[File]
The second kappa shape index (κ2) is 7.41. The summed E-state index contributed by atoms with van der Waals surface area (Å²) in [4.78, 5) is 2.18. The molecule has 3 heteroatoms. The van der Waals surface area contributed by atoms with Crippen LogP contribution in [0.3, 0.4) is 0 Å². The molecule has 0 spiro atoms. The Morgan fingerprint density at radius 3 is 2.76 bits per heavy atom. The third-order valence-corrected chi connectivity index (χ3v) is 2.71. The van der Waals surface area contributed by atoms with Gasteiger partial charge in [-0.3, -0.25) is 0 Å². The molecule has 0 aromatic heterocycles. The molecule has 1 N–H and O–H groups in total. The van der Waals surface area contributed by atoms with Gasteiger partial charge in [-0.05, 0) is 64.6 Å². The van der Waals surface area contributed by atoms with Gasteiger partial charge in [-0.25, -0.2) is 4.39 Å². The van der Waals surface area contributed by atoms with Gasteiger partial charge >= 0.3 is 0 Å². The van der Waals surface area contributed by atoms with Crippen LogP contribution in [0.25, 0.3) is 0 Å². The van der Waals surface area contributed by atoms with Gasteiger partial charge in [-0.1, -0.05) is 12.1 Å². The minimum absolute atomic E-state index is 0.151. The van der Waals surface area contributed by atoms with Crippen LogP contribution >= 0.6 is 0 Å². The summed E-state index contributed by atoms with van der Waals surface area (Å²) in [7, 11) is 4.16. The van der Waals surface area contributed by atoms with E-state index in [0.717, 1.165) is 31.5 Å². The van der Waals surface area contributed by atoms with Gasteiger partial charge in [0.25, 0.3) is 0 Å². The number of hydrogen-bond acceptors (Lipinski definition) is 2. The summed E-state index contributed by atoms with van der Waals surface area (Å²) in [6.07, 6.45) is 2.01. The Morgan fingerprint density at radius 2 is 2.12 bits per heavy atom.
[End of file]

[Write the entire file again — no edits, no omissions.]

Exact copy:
The second kappa shape index (κ2) is 7.41. The summed E-state index contributed by atoms with van der Waals surface area (Å²) in [4.78, 5) is 2.18. The molecule has 3 heteroatoms. The van der Waals surface area contributed by atoms with Crippen LogP contribution in [0.3, 0.4) is 0 Å². The molecule has 0 spiro atoms. The Morgan fingerprint density at radius 3 is 2.76 bits per heavy atom. The third-order valence-corrected chi connectivity index (χ3v) is 2.71. The van der Waals surface area contributed by atoms with Gasteiger partial charge in [-0.3, -0.25) is 0 Å². The molecule has 0 aromatic heterocycles. The molecule has 1 N–H and O–H groups in total. The van der Waals surface area contributed by atoms with Gasteiger partial charge in [-0.05, 0) is 64.6 Å². The van der Waals surface area contributed by atoms with Gasteiger partial charge in [-0.25, -0.2) is 4.39 Å². The van der Waals surface area contributed by atoms with Gasteiger partial charge >= 0.3 is 0 Å². The van der Waals surface area contributed by atoms with Crippen LogP contribution in [0.25, 0.3) is 0 Å². The van der Waals surface area contributed by atoms with Gasteiger partial charge in [-0.1, -0.05) is 12.1 Å². The minimum absolute atomic E-state index is 0.151. The van der Waals surface area contributed by atoms with Crippen LogP contribution >= 0.6 is 0 Å². The summed E-state index contributed by atoms with van der Waals surface area (Å²) in [7, 11) is 4.16. The van der Waals surface area contributed by atoms with E-state index in [0.717, 1.165) is 31.5 Å². The van der Waals surface area contributed by atoms with Gasteiger partial charge in [0.25, 0.3) is 0 Å². The number of hydrogen-bond acceptors (Lipinski definition) is 2. The summed E-state index contributed by atoms with van der Waals surface area (Å²) in [6.07, 6.45) is 2.01. The Morgan fingerprint density at radius 2 is 2.12 bits per heavy atom.